Raised in Kent, I graduated from The University of Birmingham in 1999. I then travelled around Europe, living and working in the Czech Republic before going to Sydney for a year and then Sweden for three years. I now live in the UK as the mother of three young children and a secondary school English teacher.
When you’re young, I think you think that by the time you’re, say, 36, you’ll have it all figured out: love, family, money, career, that important fundamental kind of stuff. Not necessarily all perfect, white-picket-fence sorted, but perhaps at least a muddy-brown splintered gate sorted.
As I stand and watch two grown men tighten straps, fasten belts and anchor harnesses to secure my daughter’s wheelchair into the adapted minibus now required to transport her to school, my stomach turns. It is not an unfamiliar sensation.
As a child, New Year’s Eve was my absolute favourite time of the year, more exciting by far than my birthday or Christmas. Every year we would go to stay with my aunt, uncle and cousins, and New Year’s Eve would be a family party full of silliness, too much food, and brilliantly awful indoor fireworks. I loved it.
Well, I was right. Mostly right. As predicted, today was messy. Hannah played Mary, ‘Purple’ class played green aliens, 80 other immensely special (in the ‘unique’ and ‘brilliant’ sense of the word) children played stars, angels, donkeys, sheep, kings and shepherds, and I, you’ve guessed it, wept.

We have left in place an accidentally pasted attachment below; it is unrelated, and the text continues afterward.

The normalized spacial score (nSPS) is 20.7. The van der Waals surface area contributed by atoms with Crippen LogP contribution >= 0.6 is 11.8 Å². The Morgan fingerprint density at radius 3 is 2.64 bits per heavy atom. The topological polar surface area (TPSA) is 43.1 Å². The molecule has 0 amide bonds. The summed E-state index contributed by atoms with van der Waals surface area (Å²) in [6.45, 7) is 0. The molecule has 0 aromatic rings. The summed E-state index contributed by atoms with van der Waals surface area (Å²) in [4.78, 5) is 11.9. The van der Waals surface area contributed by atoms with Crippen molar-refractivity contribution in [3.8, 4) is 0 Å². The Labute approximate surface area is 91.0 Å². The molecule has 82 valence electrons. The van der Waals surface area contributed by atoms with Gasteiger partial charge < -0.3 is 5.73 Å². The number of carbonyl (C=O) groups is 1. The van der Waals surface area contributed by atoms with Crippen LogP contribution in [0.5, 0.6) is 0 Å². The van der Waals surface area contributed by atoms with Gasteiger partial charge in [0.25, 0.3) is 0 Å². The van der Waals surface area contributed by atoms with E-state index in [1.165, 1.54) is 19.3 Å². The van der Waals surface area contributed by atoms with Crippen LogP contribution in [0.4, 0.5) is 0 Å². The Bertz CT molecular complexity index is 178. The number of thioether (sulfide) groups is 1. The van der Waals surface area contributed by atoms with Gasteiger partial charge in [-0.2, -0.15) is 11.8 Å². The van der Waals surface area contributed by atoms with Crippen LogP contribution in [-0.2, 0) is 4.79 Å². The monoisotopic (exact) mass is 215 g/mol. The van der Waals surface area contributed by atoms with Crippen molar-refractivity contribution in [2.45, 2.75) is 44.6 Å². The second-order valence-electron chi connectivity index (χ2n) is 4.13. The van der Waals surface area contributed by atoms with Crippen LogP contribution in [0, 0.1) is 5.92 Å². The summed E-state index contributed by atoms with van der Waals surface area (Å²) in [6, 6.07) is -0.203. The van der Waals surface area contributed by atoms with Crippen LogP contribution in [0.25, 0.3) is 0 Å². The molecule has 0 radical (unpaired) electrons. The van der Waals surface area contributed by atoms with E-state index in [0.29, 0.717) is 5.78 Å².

I like to think that I am generally a realistic, feet-on-the-ground, faces-the truth kind of a person. Since the initial shock of diagnosis wore off, I have imagined that I am facing the reality of my daughter’s condition in an informed and educated manner. But actually, I’m not. I’m in denial. And never has that been clearer to me than this evening.
In a few days’ time, I will be playing at single parenting for approximately 89 hours. It’s a daunting prospect in many ways, not least because I am increasingly unable to carry the six-year-old up or down the stairs, and because there is not a buggy in existence which can be pushed once they’re all in it.
When Hannah was nine months old and bedtime was proving a struggle, I dutifully read my Gina Ford, watched Supernanny, and asked every parent I knew who didn’t seem entirely sleep deprived, how you get a child to fall asleep without lying next to them. ‘Controlled crying’, came the resounding answer.